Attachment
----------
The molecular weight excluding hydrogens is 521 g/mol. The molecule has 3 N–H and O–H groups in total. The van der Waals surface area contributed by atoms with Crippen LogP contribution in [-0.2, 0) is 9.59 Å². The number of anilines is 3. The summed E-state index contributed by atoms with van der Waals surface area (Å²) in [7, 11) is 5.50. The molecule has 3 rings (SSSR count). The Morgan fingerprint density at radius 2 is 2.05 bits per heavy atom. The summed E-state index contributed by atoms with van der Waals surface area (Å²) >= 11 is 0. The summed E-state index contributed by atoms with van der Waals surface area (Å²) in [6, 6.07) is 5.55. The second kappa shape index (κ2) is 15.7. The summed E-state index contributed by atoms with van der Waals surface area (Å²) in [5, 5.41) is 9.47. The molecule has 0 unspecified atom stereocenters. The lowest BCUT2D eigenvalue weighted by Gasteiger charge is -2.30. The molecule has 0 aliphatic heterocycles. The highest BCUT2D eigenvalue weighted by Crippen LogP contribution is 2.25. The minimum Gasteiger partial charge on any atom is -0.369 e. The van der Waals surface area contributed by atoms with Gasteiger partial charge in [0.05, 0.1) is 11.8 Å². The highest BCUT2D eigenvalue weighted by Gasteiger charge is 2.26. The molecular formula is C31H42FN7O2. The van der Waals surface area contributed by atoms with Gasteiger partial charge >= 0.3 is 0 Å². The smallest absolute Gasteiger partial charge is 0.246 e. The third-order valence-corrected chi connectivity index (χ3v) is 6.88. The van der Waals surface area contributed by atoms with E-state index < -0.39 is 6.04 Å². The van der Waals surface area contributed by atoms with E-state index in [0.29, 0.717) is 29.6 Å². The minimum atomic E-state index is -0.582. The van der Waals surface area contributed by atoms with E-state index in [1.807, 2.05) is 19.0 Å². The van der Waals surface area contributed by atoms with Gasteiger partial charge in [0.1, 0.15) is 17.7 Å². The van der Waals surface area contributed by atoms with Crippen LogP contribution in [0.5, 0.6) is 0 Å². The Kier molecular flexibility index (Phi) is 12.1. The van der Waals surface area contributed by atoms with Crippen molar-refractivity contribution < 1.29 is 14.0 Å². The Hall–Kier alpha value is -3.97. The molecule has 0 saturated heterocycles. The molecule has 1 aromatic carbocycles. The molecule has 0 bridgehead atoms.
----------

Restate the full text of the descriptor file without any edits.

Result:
The molecular weight excluding hydrogens is 521 g/mol. The molecule has 3 N–H and O–H groups in total. The van der Waals surface area contributed by atoms with Crippen LogP contribution in [-0.2, 0) is 9.59 Å². The number of anilines is 3. The summed E-state index contributed by atoms with van der Waals surface area (Å²) in [7, 11) is 5.50. The molecule has 3 rings (SSSR count). The Morgan fingerprint density at radius 2 is 2.05 bits per heavy atom. The summed E-state index contributed by atoms with van der Waals surface area (Å²) >= 11 is 0. The summed E-state index contributed by atoms with van der Waals surface area (Å²) in [6, 6.07) is 5.55. The second kappa shape index (κ2) is 15.7. The summed E-state index contributed by atoms with van der Waals surface area (Å²) in [5, 5.41) is 9.47. The molecule has 0 unspecified atom stereocenters. The lowest BCUT2D eigenvalue weighted by Gasteiger charge is -2.30. The molecule has 0 aliphatic heterocycles. The highest BCUT2D eigenvalue weighted by Crippen LogP contribution is 2.25. The minimum Gasteiger partial charge on any atom is -0.369 e. The van der Waals surface area contributed by atoms with Gasteiger partial charge in [0.05, 0.1) is 11.8 Å². The highest BCUT2D eigenvalue weighted by Gasteiger charge is 2.26. The molecular formula is C31H42FN7O2. The van der Waals surface area contributed by atoms with Gasteiger partial charge >= 0.3 is 0 Å². The smallest absolute Gasteiger partial charge is 0.246 e. The third-order valence-corrected chi connectivity index (χ3v) is 6.88. The van der Waals surface area contributed by atoms with E-state index < -0.39 is 6.04 Å². The van der Waals surface area contributed by atoms with E-state index in [0.29, 0.717) is 29.6 Å². The minimum atomic E-state index is -0.582. The van der Waals surface area contributed by atoms with E-state index in [1.807, 2.05) is 19.0 Å². The van der Waals surface area contributed by atoms with Gasteiger partial charge in [0.1, 0.15) is 17.7 Å². The van der Waals surface area contributed by atoms with Crippen LogP contribution in [0.5, 0.6) is 0 Å². The Kier molecular flexibility index (Phi) is 12.1. The van der Waals surface area contributed by atoms with Crippen molar-refractivity contribution < 1.29 is 14.0 Å². The Hall–Kier alpha value is -3.97. The molecule has 0 saturated heterocycles. The molecule has 1 aromatic carbocycles. The molecule has 0 bridgehead atoms.